Mixtures of an ionic liquid with an organic solvent are widely used as electrolytes in supercapacitors, where they are often confined in porous electrodes with pore widths only slightly larger than the sizes of bare ion or solvent molecules. The composition of the electrolyte in these pores, which may depend on pore width and choice of electrolyte, can affect supercapacitor performance but remains poorly understood. Here we perform all-atom molecular dynamics simulations of solutions of two different ionic liquids in acetonitrile under confinement between graphene sheets forming slit pores of various widths. We observe significant oscillations in the in-pore ionic liquid mole fraction with varying pore width. Ions are excluded from very narrow pores, while for pore widths close to the bare ion sizes we observe an in-pore ionic liquid mole fraction over three times greater than that in the bulk. At slightly larger pore widths, we observe for different ionic liquids either a nearly complete exclusion of ions from the pore or a slight depletion of ions, while ion population again increases as pore width further increases. We develop an analytical model that can qualitatively predict in-pore ionic liquid mole fraction based on the effective molar volumes and the molecule-pore wall interaction energies of each species. Our work suggests a new avenue for tuning nanopore ionophobicity with potentially significant implications for designing systems involving nanoconfined liquid electrolytes such as supercapacitors, where in-pore ion population is predicted to affect charging dynamics.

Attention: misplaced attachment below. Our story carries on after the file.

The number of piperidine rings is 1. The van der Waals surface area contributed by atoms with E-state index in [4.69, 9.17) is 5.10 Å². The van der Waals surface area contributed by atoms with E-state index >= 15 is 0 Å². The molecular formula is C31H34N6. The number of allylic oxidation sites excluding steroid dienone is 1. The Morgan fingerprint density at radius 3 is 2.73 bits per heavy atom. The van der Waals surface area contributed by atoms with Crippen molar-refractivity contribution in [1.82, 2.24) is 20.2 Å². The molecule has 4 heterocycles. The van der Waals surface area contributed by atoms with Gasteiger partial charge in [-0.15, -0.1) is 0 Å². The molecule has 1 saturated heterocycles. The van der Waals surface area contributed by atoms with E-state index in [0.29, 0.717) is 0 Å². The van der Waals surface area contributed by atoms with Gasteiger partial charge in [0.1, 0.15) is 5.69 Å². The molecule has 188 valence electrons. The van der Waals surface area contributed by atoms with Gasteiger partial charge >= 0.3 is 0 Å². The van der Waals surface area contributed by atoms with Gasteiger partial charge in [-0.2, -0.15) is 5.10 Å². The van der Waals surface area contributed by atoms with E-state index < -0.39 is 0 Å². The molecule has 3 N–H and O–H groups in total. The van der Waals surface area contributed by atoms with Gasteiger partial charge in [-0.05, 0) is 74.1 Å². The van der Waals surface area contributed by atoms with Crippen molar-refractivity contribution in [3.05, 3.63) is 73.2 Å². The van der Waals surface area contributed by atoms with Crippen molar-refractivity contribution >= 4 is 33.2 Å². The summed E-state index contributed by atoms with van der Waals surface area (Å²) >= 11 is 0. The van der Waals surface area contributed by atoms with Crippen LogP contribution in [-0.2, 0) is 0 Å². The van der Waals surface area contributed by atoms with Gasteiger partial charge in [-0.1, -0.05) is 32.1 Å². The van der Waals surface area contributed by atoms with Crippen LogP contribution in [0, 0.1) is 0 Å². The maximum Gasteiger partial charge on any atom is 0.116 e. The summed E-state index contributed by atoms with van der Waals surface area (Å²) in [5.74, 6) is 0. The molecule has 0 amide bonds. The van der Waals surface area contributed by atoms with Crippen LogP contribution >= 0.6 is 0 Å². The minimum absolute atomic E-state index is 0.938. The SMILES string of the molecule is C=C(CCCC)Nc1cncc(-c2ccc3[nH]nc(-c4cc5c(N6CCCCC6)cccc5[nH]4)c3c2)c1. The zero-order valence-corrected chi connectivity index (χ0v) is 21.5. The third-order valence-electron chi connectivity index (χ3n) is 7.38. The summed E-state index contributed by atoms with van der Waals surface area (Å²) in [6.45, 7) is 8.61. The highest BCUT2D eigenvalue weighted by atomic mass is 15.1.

ACS Applied Materials and Interfaces
ionic liquids, nanoscale confinement